Database management is the process for managing information that supports the business operations of an organization. It includes data storage, distributing it to users and applications making changes as needed as well as monitoring changes to the data and preventing the data from becoming corrupted by unexpected failures. It is part of the overall informational infrastructure of a business that aids in decision-making in corporate growth, as well as compliance with laws such as the GDPR and the California Consumer Privacy Act.
The first database systems were created in the 1960s by Charles Bachman, IBM and others. They evolved into information management systems (IMS), which allowed large amounts of data to be stored and retrieved for a range of purposes. From calculating inventory, to supporting complex financial accounting functions and human resource functions.
A database is a collection of tables that organizes data according to a certain scheme, like one-to-many relationships. mialmujahidin.my.id It utilizes primary keys to identify records and allow cross-references between tables. Each table contains a number of fields, also known as attributes, which provide information about the entities that comprise the data. Relational models, created by E. F. “TedCodd Codd in the 1970s at IBM, are the most used database type today. The concept is based on normalizing data to make it easier to use. It also makes it easier to update data by avoiding the need to update various databases.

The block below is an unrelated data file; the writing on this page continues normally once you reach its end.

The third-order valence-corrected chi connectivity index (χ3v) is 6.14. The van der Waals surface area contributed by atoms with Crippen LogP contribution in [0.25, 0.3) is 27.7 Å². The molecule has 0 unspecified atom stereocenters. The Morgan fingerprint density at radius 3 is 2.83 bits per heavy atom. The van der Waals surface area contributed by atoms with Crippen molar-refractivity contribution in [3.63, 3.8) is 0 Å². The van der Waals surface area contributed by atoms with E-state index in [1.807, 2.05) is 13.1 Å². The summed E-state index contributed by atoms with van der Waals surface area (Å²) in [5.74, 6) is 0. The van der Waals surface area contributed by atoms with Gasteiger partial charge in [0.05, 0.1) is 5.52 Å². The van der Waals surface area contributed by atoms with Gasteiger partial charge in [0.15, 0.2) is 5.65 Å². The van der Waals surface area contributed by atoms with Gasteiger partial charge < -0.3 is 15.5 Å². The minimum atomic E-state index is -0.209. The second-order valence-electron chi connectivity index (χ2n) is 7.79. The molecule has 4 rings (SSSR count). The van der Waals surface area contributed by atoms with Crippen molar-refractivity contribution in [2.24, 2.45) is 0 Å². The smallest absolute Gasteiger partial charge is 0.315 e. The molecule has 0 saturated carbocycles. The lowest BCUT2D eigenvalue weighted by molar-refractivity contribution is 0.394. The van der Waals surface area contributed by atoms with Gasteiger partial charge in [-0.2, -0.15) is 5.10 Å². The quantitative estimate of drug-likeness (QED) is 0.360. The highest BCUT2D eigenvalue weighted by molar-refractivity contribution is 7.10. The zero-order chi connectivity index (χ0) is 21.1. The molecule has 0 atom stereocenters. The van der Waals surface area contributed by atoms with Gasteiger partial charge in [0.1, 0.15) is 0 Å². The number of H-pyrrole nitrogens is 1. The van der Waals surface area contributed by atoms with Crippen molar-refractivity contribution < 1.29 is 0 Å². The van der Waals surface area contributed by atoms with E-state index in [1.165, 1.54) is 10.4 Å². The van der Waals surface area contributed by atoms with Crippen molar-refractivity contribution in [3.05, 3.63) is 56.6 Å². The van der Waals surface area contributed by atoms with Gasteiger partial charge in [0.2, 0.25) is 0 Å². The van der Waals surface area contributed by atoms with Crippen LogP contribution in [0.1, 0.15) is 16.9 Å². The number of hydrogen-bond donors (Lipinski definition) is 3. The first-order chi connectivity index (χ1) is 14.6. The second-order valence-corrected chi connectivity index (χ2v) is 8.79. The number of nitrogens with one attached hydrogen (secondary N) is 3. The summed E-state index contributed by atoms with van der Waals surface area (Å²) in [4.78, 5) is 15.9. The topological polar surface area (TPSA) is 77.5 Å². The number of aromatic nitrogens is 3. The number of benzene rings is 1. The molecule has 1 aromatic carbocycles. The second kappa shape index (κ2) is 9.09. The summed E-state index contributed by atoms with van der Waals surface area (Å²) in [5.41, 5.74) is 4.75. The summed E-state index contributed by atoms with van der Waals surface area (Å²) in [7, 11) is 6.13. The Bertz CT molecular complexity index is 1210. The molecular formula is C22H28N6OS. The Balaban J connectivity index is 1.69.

Most DBMSs can support multiple types of databases through different levels of external and internal organization. The internal level deals with cost, scalability and other operational concerns including the layout of the database’s physical storage. The external level determines how the database appears in user interfaces and other applications. It may include a mix of different external views (based on the different data models) and may also include virtual tables that are constructed from generic data to improve performance.